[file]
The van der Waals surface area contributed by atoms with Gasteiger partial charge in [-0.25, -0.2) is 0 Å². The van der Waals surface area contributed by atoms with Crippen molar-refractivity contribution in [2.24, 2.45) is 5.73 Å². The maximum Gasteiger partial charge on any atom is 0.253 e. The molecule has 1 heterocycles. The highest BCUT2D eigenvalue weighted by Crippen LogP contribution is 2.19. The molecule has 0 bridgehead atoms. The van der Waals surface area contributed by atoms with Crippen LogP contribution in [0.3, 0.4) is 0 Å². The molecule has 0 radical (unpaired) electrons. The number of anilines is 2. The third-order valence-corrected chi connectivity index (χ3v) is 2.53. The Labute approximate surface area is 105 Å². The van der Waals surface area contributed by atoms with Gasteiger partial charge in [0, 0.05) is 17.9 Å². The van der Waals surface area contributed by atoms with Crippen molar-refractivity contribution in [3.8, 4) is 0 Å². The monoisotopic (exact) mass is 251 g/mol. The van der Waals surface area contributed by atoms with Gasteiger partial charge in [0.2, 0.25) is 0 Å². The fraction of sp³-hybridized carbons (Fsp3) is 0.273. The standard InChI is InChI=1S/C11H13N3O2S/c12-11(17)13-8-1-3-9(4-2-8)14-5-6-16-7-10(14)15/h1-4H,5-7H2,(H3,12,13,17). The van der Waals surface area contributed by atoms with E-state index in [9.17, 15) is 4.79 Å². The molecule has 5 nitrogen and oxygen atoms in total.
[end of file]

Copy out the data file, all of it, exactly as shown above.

The van der Waals surface area contributed by atoms with Gasteiger partial charge in [-0.25, -0.2) is 0 Å². The van der Waals surface area contributed by atoms with Crippen molar-refractivity contribution in [2.24, 2.45) is 5.73 Å². The maximum Gasteiger partial charge on any atom is 0.253 e. The molecule has 1 heterocycles. The highest BCUT2D eigenvalue weighted by Crippen LogP contribution is 2.19. The molecule has 0 bridgehead atoms. The van der Waals surface area contributed by atoms with Crippen LogP contribution in [0.3, 0.4) is 0 Å². The molecule has 0 radical (unpaired) electrons. The number of anilines is 2. The third-order valence-corrected chi connectivity index (χ3v) is 2.53. The Labute approximate surface area is 105 Å². The van der Waals surface area contributed by atoms with Gasteiger partial charge in [0, 0.05) is 17.9 Å². The van der Waals surface area contributed by atoms with Crippen molar-refractivity contribution in [3.8, 4) is 0 Å². The monoisotopic (exact) mass is 251 g/mol. The van der Waals surface area contributed by atoms with Gasteiger partial charge in [0.2, 0.25) is 0 Å². The fraction of sp³-hybridized carbons (Fsp3) is 0.273. The standard InChI is InChI=1S/C11H13N3O2S/c12-11(17)13-8-1-3-9(4-2-8)14-5-6-16-7-10(14)15/h1-4H,5-7H2,(H3,12,13,17). The van der Waals surface area contributed by atoms with E-state index in [9.17, 15) is 4.79 Å². The molecule has 5 nitrogen and oxygen atoms in total.